From the Travel Journals of William Chaffinch, 18–

Written in the Mountains of Arlene.

We gathered in a lodge beneath the shade 
Of Arlene’s highest peak and shivered in 
The chill as daylight soon began to fade. 
How cold it was! A day as none have been 
And I believe that none shall ever be! 
The falling snow was shattered by the gales 
Which moaned an eerie arctic melody. 
From this, I soon recalled the ancient tales 
Of those who first had carved this frigid path 
In only cloaks of fur with fragile seams 
And faced the mountain-tempest’s bitter wrath 
To find the pass which led to melted streams. 
“But how?” I thought. “If not with guides divine?” 
Perhaps their myths were not as we were taught, 
Perhaps they truly found an astral sign 
And followed it without a doubting thought.
That night, as I lay miserable and cold 
I dreamt of trailing prints along the snow 
And traced them all throughout the silent wold 
Until I spied the ghosts of long ago. 
They huddled close and shared their little food 
To gather strength they needed to ascend. 
It pained my heart to see their gear so crude 
For few would ever see the journey’s end. 
Already Winter occupied these lands 
And held them in a frozen, lifeless state. 
The grueling path ahead held high demands 
And threatened to become their final fate. 
And yet, from all of this they seemed immune 
For still they stood as one with hope and pride 
And softly on their lips they held a tune: 
A simple one, as sung by fireside. 
They sung of better days so near to hand: 
Of harvesting the fruits of all their dreams, 
Of trading swords for tools to work the land 
And resting where the crystal river teems.
They sung of blooming fields and harvests fair 
Of feeling warmth upon their aching skin 
Of freely offering a thankful prayer 
And caring for their neighbors as their kin. 
Indeed, they sang: such days would surely come 
When they could pause to settle down and rest. 
But first they’d need to push their bodies numb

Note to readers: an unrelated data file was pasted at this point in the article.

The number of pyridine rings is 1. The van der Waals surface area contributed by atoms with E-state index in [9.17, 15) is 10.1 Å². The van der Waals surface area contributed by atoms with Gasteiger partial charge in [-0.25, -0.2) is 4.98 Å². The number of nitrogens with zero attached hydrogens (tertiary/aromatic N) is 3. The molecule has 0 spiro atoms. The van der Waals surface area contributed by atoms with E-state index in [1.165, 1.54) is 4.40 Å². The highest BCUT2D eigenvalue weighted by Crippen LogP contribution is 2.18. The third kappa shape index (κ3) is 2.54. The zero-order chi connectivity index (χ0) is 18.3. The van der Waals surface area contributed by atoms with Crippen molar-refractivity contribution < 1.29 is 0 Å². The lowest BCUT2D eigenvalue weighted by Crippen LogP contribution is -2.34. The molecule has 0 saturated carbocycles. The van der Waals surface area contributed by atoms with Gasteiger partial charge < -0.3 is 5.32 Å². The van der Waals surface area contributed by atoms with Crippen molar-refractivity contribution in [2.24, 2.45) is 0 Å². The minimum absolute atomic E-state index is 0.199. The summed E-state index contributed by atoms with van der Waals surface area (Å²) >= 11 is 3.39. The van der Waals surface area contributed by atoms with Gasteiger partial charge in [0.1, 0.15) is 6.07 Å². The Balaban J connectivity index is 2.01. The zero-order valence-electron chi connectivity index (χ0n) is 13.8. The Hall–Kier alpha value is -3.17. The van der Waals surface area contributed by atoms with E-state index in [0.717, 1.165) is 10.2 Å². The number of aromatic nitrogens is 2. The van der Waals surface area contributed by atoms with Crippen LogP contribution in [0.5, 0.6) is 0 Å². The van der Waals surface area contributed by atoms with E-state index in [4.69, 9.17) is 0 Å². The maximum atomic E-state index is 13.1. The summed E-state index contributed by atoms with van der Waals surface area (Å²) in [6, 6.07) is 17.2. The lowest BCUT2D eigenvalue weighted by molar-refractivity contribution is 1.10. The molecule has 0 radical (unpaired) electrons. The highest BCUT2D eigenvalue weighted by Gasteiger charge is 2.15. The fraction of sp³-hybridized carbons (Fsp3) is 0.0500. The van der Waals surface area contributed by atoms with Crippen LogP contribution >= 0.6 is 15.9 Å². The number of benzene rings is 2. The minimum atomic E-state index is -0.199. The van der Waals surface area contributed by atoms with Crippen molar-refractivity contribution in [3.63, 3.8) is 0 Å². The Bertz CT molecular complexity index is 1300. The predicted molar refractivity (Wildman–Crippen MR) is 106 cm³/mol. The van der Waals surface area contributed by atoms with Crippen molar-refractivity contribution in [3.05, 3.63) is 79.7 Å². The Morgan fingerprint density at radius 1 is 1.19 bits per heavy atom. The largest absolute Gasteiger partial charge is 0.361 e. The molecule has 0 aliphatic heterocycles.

And conquer this, their final destined test. 
I woke upon the morn to a raging storm 
And felt the cold begin to shake my core 
But in my heart, I clung to something warm: 
That Song of Hope from those of long before.

Seamus Filcarah

3 Questions for Seamus

What was your process for creating this piece?

This poem is actually part of a much larger project called "Idylls of the Mind," which is essentially a living collection of poems, short stories, letters, essays, and artwork all based in the same fictional world. I've spent the last few years working on building this world, creating maps, and developing fictional characters such as William Chaffinch. For this specific poem, this process of worldbuilding included developing the lore of the people who first crossed the fictional Arlene Mountains. I was inspired by the accounts of Wordsworth's tours, and had the idea of a poet camping on a snowy mountain while dreaming of ghosts. After that, the actual writing of this poem came surprisingly smoothly. 

What is the significance of the form/genre you chose for this work?

"Idylls of the Mind" as a whole is heavily inspired by the styles, forms, aesthetics, and themes of the English Romantic poets from the 19th Century. As a result, I wanted this piece to emulate that style and chose to write it in unbroken quatrains of iambic pentameter. I've always preferred writing rhyming poetry because I believe that the rhymes inform the direction of the piece since they technically limit what endings might follow the previous lines. I thought this lent itself well to the dream narrative. 

What is the significance of this work to you?

On a personal level, I think that this piece is significant in that it aided in escapism and served as an affirmation of hope. It also showed me that writing narrative poems about fictional worlds was something that I could actually do. For a young emerging poet, that sense of completion can actually aid in getting over a lot of mental blocks.

Seamus Filcarah is a poet and artist. You can find more of his work at Twitter: @idyllsofthemind Instagram: @idyllsofthemind 

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